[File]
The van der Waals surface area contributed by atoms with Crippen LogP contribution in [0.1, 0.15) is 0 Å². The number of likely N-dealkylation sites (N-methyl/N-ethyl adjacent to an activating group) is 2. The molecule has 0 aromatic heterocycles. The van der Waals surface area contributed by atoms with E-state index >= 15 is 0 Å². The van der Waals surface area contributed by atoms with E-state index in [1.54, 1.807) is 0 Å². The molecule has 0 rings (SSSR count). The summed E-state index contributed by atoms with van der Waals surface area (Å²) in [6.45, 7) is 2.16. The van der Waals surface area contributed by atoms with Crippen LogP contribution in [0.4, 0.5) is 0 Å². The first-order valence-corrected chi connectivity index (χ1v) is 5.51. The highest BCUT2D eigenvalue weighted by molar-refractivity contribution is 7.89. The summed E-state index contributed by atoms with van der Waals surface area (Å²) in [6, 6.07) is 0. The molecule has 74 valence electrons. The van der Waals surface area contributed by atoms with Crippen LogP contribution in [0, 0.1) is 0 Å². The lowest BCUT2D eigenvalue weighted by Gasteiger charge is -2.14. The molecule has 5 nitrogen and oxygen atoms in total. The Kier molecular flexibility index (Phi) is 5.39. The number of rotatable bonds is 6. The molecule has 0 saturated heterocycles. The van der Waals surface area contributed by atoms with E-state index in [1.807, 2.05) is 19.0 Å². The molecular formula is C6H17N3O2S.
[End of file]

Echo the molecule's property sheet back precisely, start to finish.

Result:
The van der Waals surface area contributed by atoms with Crippen LogP contribution in [0.1, 0.15) is 0 Å². The number of likely N-dealkylation sites (N-methyl/N-ethyl adjacent to an activating group) is 2. The molecule has 0 aromatic heterocycles. The van der Waals surface area contributed by atoms with E-state index >= 15 is 0 Å². The van der Waals surface area contributed by atoms with E-state index in [1.54, 1.807) is 0 Å². The molecule has 0 rings (SSSR count). The summed E-state index contributed by atoms with van der Waals surface area (Å²) in [6.45, 7) is 2.16. The van der Waals surface area contributed by atoms with Crippen LogP contribution in [0.4, 0.5) is 0 Å². The first-order valence-corrected chi connectivity index (χ1v) is 5.51. The highest BCUT2D eigenvalue weighted by molar-refractivity contribution is 7.89. The summed E-state index contributed by atoms with van der Waals surface area (Å²) in [6, 6.07) is 0. The molecule has 74 valence electrons. The van der Waals surface area contributed by atoms with Crippen LogP contribution in [0, 0.1) is 0 Å². The lowest BCUT2D eigenvalue weighted by Gasteiger charge is -2.14. The molecule has 5 nitrogen and oxygen atoms in total. The Kier molecular flexibility index (Phi) is 5.39. The number of rotatable bonds is 6. The molecule has 0 saturated heterocycles. The van der Waals surface area contributed by atoms with E-state index in [1.807, 2.05) is 19.0 Å². The molecular formula is C6H17N3O2S.